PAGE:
Towards a better understanding of depression – ScienceDaily

Humans and fruit flies have little in common – at first glance. However, when studying these flies, it is actually possible to learn more about human nature, particularly when it comes to depressive disorders. On this basis, scientists at Johannes Gutenberg University Mainz (JGU) are trying to gain a better understanding of depression-like conditions and thus improve their treatment. The results were recently published in the journal current biology.

Natural materials used in traditional Asian medicine can be beneficial

“We have investigated the effects of natural substances used in traditional Asian medicine, such as Ayurveda, in our region fruit fly The flight model,” explained Professor Roland Strauss of the JGU Institute of Developmental Biology and Neuroscience (IDN). Some of these could have antidepressant potential or protectively strengthen resilience in the face of chronic stress, so it may not be a depression-like state. The researchers intend, among other things, to demonstrate the efficacy of these substances, identify their optimal formulations, and isolate the actual active substances in pure form. From the original plant material. In the long term, these substances can be marketed as drugs. But there is still a long way to go – after all, this is basic research.

“In the fruit fly A model We can determine exactly where these substances are active because we are able to analyze the entire signal chain. “Moreover, each stage in the signaling path can also be demonstrated.” From repetitive stress, such as irregular phases of substrate vibration. This treatment results in the development of a depressive-like state (DLS) in flies, that is, they move more slowly, do not pause to check for unexpectedly encountered sugar, and – unlike their more relaxed counterparts – are less willing to climb wide gaps. How does their behavior change when flies receive various natural substances? Results critically depend on the preparation of each natural substance – for example, whether it has been extracted with water or alcohol.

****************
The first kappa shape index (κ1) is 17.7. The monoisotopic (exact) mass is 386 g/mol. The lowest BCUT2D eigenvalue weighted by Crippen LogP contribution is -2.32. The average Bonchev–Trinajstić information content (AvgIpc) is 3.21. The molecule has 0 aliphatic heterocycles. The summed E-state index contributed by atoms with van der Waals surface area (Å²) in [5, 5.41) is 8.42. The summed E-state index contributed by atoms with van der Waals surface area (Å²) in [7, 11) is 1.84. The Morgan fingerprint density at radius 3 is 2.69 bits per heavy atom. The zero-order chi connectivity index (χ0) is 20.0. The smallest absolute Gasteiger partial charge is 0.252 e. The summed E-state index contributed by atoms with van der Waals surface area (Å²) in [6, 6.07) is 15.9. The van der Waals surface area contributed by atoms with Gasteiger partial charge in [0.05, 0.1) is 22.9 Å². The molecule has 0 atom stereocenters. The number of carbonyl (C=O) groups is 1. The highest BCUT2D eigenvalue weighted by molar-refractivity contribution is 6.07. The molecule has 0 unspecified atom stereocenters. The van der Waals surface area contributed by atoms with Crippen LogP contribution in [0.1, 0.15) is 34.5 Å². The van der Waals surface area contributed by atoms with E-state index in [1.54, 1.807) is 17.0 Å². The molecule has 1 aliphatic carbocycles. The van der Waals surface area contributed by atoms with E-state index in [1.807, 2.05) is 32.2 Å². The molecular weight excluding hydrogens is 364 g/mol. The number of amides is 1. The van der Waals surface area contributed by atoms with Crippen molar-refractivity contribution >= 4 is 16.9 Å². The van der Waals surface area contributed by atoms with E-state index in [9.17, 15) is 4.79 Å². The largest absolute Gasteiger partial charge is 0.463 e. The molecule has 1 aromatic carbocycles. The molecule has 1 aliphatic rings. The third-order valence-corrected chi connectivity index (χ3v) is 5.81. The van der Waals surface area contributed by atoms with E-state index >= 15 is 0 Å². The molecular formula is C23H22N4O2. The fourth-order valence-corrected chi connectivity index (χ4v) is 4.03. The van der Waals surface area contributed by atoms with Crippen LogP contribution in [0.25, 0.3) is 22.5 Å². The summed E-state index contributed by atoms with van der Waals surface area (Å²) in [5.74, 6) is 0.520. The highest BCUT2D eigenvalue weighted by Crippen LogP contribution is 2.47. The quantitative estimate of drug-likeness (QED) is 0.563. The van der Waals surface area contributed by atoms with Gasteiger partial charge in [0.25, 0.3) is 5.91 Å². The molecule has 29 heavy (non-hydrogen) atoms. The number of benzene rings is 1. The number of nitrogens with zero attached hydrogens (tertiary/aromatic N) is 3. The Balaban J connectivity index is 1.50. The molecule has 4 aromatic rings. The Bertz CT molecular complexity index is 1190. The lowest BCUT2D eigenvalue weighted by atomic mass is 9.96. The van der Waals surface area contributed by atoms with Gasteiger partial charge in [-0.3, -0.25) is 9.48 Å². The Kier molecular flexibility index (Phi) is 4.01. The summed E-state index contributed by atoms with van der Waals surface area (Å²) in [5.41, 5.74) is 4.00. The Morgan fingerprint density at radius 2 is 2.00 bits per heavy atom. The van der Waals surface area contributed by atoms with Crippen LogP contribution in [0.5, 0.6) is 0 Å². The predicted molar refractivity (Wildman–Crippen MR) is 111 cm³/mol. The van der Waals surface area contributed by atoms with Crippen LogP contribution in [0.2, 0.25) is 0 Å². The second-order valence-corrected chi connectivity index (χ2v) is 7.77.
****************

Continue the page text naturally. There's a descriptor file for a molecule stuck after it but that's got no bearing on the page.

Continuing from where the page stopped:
Evening rewards can relieve depression

The research team also discovered that if they rewarded flies for 30 minutes on the evening of a stressful day, by offering food that was higher than normal, or by activating the reward signaling pathway, this could prevent the development of DLS. But what happens when the flies get a sugar reward? It was already known that flies have sugar receptors on their wrist, that is, the lower part of their legs, and their proboscis, while the end of the signaling pathway in which serotonin is released to the body of the fungus was also identified. The mushroom body is a center of associative learning in flies, which is the equivalent of the human hippocampus.

The researchers’ investigations showed that the path was much more complex than expected. Three different neurotransmitter systems must be activated in order for the deficiency of serotonin in the mushroom body, which is present in flies in DLS, to be compensated by reward. One of these three systems is the dopamine system, which also signals reward in humans. However, in light of these findings, humans should not assume that it would be OK to consume foods high in sugar accordingly. Flies see sweetness as a reward, while humans can achieve the same effect with other, healthier means.

Promote resilience by preventing depression

In addition, the researchers decided to search for plasticity factors in the fly’s genome. Just like humans, fruit fly Flies have an individual genetic makeup – no two flies are alike in this respect. For this reason, the team intends to find out if the genomes of flies that are able to better deal with stress differ from those that develop DLS in response to exposure to repeated mild stress. The hope is that in the future it will be possible to diagnose genetic susceptibility to depression in humans – and then treat this with natural substances that are also being examined during the project.

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Materials Introduction of Johannes Gutenberg University of Mainz. Note: Content can be modified according to style and length.

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